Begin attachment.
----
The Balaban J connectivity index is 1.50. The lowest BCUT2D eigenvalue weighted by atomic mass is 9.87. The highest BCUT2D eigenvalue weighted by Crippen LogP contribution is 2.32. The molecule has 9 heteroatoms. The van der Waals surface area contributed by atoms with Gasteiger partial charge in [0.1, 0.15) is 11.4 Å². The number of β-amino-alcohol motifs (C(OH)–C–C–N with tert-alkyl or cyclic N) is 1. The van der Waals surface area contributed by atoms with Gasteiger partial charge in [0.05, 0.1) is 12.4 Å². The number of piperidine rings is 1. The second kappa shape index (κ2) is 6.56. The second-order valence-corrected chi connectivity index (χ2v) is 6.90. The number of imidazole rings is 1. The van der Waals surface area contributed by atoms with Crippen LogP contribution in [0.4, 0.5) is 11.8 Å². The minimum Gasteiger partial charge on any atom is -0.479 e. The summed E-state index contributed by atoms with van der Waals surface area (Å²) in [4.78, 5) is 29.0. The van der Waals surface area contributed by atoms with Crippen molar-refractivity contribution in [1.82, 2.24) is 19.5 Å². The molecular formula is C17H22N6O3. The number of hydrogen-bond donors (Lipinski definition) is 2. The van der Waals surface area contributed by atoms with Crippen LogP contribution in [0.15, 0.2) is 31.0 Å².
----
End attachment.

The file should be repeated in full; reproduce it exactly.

The Balaban J connectivity index is 1.50. The lowest BCUT2D eigenvalue weighted by atomic mass is 9.87. The highest BCUT2D eigenvalue weighted by Crippen LogP contribution is 2.32. The molecule has 9 heteroatoms. The van der Waals surface area contributed by atoms with Gasteiger partial charge in [0.1, 0.15) is 11.4 Å². The number of β-amino-alcohol motifs (C(OH)–C–C–N with tert-alkyl or cyclic N) is 1. The van der Waals surface area contributed by atoms with Gasteiger partial charge in [0.05, 0.1) is 12.4 Å². The number of piperidine rings is 1. The second kappa shape index (κ2) is 6.56. The second-order valence-corrected chi connectivity index (χ2v) is 6.90. The number of imidazole rings is 1. The van der Waals surface area contributed by atoms with Crippen LogP contribution in [0.4, 0.5) is 11.8 Å². The minimum Gasteiger partial charge on any atom is -0.479 e. The summed E-state index contributed by atoms with van der Waals surface area (Å²) in [4.78, 5) is 29.0. The van der Waals surface area contributed by atoms with Crippen molar-refractivity contribution in [1.82, 2.24) is 19.5 Å². The molecular formula is C17H22N6O3. The number of hydrogen-bond donors (Lipinski definition) is 2. The van der Waals surface area contributed by atoms with Crippen LogP contribution in [0.15, 0.2) is 31.0 Å².